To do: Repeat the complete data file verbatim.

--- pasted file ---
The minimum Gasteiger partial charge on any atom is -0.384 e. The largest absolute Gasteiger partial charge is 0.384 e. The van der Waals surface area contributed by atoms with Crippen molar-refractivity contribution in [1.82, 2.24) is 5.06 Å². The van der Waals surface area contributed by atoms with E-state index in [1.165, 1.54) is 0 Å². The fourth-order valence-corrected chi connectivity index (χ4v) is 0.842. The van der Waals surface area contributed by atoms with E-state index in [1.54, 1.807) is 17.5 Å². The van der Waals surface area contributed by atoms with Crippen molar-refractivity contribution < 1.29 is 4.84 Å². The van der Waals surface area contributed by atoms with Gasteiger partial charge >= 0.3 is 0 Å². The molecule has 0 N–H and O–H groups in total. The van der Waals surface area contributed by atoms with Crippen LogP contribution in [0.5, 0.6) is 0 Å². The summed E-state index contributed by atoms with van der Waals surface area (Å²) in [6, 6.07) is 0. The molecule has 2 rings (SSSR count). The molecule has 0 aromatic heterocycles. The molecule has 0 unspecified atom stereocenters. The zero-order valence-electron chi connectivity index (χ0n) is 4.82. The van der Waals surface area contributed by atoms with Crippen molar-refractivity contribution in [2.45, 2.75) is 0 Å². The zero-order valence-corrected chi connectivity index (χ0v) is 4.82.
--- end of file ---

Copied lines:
The minimum Gasteiger partial charge on any atom is -0.384 e. The largest absolute Gasteiger partial charge is 0.384 e. The van der Waals surface area contributed by atoms with Crippen molar-refractivity contribution in [1.82, 2.24) is 5.06 Å². The van der Waals surface area contributed by atoms with E-state index in [1.165, 1.54) is 0 Å². The fourth-order valence-corrected chi connectivity index (χ4v) is 0.842. The van der Waals surface area contributed by atoms with E-state index in [1.54, 1.807) is 17.5 Å². The van der Waals surface area contributed by atoms with Crippen molar-refractivity contribution < 1.29 is 4.84 Å². The van der Waals surface area contributed by atoms with Gasteiger partial charge >= 0.3 is 0 Å². The molecule has 0 N–H and O–H groups in total. The van der Waals surface area contributed by atoms with Crippen LogP contribution in [0.5, 0.6) is 0 Å². The summed E-state index contributed by atoms with van der Waals surface area (Å²) in [6, 6.07) is 0. The molecule has 2 rings (SSSR count). The molecule has 0 aromatic heterocycles. The molecule has 0 unspecified atom stereocenters. The zero-order valence-electron chi connectivity index (χ0n) is 4.82. The van der Waals surface area contributed by atoms with Crippen molar-refractivity contribution in [2.45, 2.75) is 0 Å². The zero-order valence-corrected chi connectivity index (χ0v) is 4.82.